Authentic worship-what does it look like? What does it mean to focus on God rather than the temporal? Primarily, it is an act of the heart. In Colossians 3:2, Paul encourages his readers to set their “minds on things above, not on earthly things.” Their old selves have been put to death and the new has been raised again with Christ. Paul goes onto command further that they put off “whatever belongs to [their] sinful nature” (3:5), turning from their old selves and putting on the new self “which is being renewed in knowledge in the image of its Creator” (3:10).
In an act of idol removal we must “throw off everything that hinders and the sin that so easily entangles. And… run with perseverance the race marked out for us, fixing our eyes on Jesus, the pioneer and perfecter of faith” (Hebrews 12:1-2) and trust “that he who began a good work… will carry it on to completion until the day of Christ Jesus” (Philippians 1:6).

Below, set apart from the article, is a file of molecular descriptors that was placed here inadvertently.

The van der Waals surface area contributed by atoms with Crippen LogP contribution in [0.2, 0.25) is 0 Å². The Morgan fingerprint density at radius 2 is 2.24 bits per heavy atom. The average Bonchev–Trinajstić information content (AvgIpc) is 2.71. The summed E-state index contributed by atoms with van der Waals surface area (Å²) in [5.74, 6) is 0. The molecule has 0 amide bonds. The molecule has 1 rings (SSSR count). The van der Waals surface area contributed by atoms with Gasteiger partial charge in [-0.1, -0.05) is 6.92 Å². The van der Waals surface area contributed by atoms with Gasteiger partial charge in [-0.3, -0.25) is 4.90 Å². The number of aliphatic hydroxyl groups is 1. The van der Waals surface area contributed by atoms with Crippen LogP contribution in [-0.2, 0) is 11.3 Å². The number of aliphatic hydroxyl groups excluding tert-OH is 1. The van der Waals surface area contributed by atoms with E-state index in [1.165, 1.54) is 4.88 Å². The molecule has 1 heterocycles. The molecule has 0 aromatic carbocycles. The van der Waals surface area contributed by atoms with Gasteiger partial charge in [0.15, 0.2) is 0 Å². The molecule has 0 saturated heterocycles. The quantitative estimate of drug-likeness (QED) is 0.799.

Therefore, since we are incorporated into the family of God, no longer belonging to this world, we have confidence in God’s faithfulness. Because we know these truths, worship, unchained by idolatry, can flow smoothly. D.A. Carson writes that “[w]orship is the proper response of all sentient beings to God, ascribing all worth to their Creator-God precisely because he is worthy, delightfully so,” in his book Worship Matters (26). And worthy indeed is he. We mustn’t ascribe worth to anything else. Only God is worthy of praise and exaltation. Only God deserves our affections and total devotion.